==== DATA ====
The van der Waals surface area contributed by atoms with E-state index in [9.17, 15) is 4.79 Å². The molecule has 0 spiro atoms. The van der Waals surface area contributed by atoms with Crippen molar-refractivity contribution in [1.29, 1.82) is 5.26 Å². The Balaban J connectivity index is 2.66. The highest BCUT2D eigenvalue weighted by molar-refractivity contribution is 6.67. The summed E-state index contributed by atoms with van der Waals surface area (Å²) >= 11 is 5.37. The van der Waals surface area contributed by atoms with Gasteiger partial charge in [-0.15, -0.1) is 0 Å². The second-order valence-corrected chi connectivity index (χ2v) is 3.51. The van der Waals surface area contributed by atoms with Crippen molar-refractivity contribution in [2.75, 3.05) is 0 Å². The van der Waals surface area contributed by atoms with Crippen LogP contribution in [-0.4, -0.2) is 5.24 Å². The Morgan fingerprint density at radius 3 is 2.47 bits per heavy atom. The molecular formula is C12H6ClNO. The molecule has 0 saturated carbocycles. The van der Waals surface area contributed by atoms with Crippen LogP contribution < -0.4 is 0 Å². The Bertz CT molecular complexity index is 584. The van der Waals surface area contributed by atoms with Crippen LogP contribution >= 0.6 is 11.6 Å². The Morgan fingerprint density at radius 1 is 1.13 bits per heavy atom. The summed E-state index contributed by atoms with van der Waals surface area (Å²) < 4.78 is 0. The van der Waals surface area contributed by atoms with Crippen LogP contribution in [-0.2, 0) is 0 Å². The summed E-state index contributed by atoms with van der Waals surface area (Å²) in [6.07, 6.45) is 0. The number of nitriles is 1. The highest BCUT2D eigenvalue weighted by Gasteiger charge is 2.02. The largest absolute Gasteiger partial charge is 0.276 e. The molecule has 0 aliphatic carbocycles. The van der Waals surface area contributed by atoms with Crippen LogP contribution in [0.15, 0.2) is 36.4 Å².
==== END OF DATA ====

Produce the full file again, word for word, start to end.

The van der Waals surface area contributed by atoms with E-state index in [9.17, 15) is 4.79 Å². The molecule has 0 spiro atoms. The van der Waals surface area contributed by atoms with Crippen molar-refractivity contribution in [1.29, 1.82) is 5.26 Å². The Balaban J connectivity index is 2.66. The highest BCUT2D eigenvalue weighted by molar-refractivity contribution is 6.67. The summed E-state index contributed by atoms with van der Waals surface area (Å²) >= 11 is 5.37. The van der Waals surface area contributed by atoms with Gasteiger partial charge in [-0.15, -0.1) is 0 Å². The second-order valence-corrected chi connectivity index (χ2v) is 3.51. The van der Waals surface area contributed by atoms with Crippen molar-refractivity contribution in [2.75, 3.05) is 0 Å². The van der Waals surface area contributed by atoms with Crippen LogP contribution in [-0.4, -0.2) is 5.24 Å². The Morgan fingerprint density at radius 3 is 2.47 bits per heavy atom. The molecular formula is C12H6ClNO. The molecule has 0 saturated carbocycles. The van der Waals surface area contributed by atoms with Crippen LogP contribution < -0.4 is 0 Å². The Bertz CT molecular complexity index is 584. The van der Waals surface area contributed by atoms with Crippen LogP contribution >= 0.6 is 11.6 Å². The Morgan fingerprint density at radius 1 is 1.13 bits per heavy atom. The summed E-state index contributed by atoms with van der Waals surface area (Å²) < 4.78 is 0. The van der Waals surface area contributed by atoms with Crippen LogP contribution in [-0.2, 0) is 0 Å². The summed E-state index contributed by atoms with van der Waals surface area (Å²) in [6.07, 6.45) is 0. The number of nitriles is 1. The highest BCUT2D eigenvalue weighted by Gasteiger charge is 2.02. The largest absolute Gasteiger partial charge is 0.276 e. The molecule has 0 aliphatic carbocycles. The van der Waals surface area contributed by atoms with Crippen LogP contribution in [0.15, 0.2) is 36.4 Å².